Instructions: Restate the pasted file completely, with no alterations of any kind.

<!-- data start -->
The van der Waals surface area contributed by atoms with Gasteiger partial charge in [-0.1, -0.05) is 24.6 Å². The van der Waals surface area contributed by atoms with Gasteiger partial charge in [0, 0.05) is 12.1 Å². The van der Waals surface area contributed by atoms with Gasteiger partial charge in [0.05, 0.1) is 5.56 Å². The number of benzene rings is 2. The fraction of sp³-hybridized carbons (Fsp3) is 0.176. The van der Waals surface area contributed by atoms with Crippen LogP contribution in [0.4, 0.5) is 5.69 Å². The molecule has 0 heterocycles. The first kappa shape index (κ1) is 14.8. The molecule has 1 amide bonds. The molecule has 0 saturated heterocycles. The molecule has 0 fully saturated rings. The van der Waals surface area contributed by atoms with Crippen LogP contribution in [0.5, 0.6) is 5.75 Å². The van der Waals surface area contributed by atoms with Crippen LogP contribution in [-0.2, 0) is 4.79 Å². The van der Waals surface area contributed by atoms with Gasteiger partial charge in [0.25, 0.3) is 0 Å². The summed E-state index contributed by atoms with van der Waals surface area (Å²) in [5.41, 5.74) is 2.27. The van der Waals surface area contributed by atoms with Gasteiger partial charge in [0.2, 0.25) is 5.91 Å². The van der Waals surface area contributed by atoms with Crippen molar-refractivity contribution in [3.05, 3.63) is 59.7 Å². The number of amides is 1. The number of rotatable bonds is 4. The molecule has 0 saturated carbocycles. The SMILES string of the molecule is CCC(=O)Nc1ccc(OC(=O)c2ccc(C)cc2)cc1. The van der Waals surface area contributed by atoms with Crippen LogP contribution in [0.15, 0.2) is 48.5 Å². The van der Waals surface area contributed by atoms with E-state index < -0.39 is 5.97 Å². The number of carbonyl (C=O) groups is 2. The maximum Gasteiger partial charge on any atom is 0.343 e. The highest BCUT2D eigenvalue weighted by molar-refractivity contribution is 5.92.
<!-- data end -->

The van der Waals surface area contributed by atoms with Gasteiger partial charge in [-0.1, -0.05) is 24.6 Å². The van der Waals surface area contributed by atoms with Gasteiger partial charge in [0, 0.05) is 12.1 Å². The van der Waals surface area contributed by atoms with Gasteiger partial charge in [0.05, 0.1) is 5.56 Å². The number of benzene rings is 2. The fraction of sp³-hybridized carbons (Fsp3) is 0.176. The van der Waals surface area contributed by atoms with Crippen LogP contribution in [0.4, 0.5) is 5.69 Å². The molecule has 0 heterocycles. The first kappa shape index (κ1) is 14.8. The molecule has 1 amide bonds. The molecule has 0 saturated heterocycles. The molecule has 0 fully saturated rings. The van der Waals surface area contributed by atoms with Crippen LogP contribution in [0.5, 0.6) is 5.75 Å². The van der Waals surface area contributed by atoms with Crippen LogP contribution in [-0.2, 0) is 4.79 Å². The van der Waals surface area contributed by atoms with Gasteiger partial charge in [0.25, 0.3) is 0 Å². The summed E-state index contributed by atoms with van der Waals surface area (Å²) in [5.41, 5.74) is 2.27. The van der Waals surface area contributed by atoms with Gasteiger partial charge in [0.2, 0.25) is 5.91 Å². The van der Waals surface area contributed by atoms with Crippen molar-refractivity contribution in [3.05, 3.63) is 59.7 Å². The number of amides is 1. The number of rotatable bonds is 4. The molecule has 0 saturated carbocycles. The SMILES string of the molecule is CCC(=O)Nc1ccc(OC(=O)c2ccc(C)cc2)cc1. The van der Waals surface area contributed by atoms with Crippen LogP contribution in [0.15, 0.2) is 48.5 Å². The van der Waals surface area contributed by atoms with E-state index < -0.39 is 5.97 Å². The number of carbonyl (C=O) groups is 2. The maximum Gasteiger partial charge on any atom is 0.343 e. The highest BCUT2D eigenvalue weighted by molar-refractivity contribution is 5.92.